Journal: Pages 49-50


31 May 2003, Saturday: Oslo - London

What was once considered a mere layover for a long, exhausting trip turned out to be a lavish coup d'grace. Then again, this is London, one of the most cosmopolitan metropoli on the planet.  

ACT Productions / A Really Useful Theatre


The fun started as a simple ride on the double-decker bus from the parkside hotel at Lancaster Gate to the usual West End crowd depots -- the shops along Oxford Street, the seedy alleys of Soho, the aroma of Chinatown and the cinemas of Leicester Square. I didn't even want to burden myself with the camera, having thoroughly soaked my back with perspiration during the trip from Stansted on this sunny, warm and humid afternoon -- not to mention the dread of dropping the camera again, or having it snatched away.

After a 15:00 dinner of roast beef and Yorkshire pudding at The Shakespeare's Head on Carnaby Street -- I had the entire Victorian dining hall above the pub to myself -- I noticed that one of my most admired thespians, Sir Ian McKellen, is appearing at the Lyric on Shaftsbury. Forsaking any last pretense of frugality, I dropped the 34.50 for a very front row seat.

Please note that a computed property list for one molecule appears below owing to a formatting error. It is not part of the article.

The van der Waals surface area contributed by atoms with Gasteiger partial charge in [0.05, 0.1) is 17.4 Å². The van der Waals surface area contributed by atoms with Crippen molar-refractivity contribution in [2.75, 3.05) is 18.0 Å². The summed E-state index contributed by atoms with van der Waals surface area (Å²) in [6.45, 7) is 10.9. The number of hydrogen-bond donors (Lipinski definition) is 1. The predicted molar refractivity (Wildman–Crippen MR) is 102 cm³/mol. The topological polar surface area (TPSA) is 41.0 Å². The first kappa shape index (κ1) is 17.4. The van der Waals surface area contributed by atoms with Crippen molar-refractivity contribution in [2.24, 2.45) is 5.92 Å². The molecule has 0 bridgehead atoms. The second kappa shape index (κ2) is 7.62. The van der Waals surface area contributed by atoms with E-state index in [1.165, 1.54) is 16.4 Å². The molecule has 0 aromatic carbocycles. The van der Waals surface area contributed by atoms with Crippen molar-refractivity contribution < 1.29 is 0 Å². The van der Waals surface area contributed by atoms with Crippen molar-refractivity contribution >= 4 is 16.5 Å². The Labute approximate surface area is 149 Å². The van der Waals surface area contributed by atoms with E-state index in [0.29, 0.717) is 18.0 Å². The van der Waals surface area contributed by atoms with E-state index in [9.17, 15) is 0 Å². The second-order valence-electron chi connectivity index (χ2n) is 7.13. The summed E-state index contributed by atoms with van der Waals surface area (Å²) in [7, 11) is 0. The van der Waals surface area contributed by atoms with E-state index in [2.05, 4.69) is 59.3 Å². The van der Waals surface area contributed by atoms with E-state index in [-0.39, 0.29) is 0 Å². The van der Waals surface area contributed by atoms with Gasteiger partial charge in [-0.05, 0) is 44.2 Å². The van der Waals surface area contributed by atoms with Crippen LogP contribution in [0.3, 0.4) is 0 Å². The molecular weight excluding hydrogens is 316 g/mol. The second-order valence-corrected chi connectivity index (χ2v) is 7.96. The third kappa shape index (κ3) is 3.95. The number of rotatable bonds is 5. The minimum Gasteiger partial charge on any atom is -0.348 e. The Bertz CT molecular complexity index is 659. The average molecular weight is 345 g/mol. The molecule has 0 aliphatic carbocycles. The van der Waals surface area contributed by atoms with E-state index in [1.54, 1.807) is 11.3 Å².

McKellen isn't the only living legend in this production of August Strindberg's sardonic Dance of Death (adapted by Richard Greenberg); with him is his longtime colleague, the brilliant Frances de la Tour. Together with Owen Teale and under the direction of Sean Mathias, this funny yet sad drama about a destructive marriage of two spiteful characters practically exiled in a remote Swedish island outpost has all the existential angst of an early Ingmar Bergman film (even Maja, a shadowy cloaked figure just short of a scythe of death, was

Switzerland (2002, 2003) 1-2 3-4 5-6 7-8 9-10 11-12 13-14 [Liechtenstein 15] 53 
New Zealand (2002) 16 17-18 19-20 21-22 23-24 25-26 27-28
New Zealand (May-June 2004) 54 55-56 57-58 59-60 61-62 63-64 65 72 
Australia (2004) 66 67-68 69-70 71
New Zealand (November 2004) 73-74 75-76 77-78 79-80 81-82


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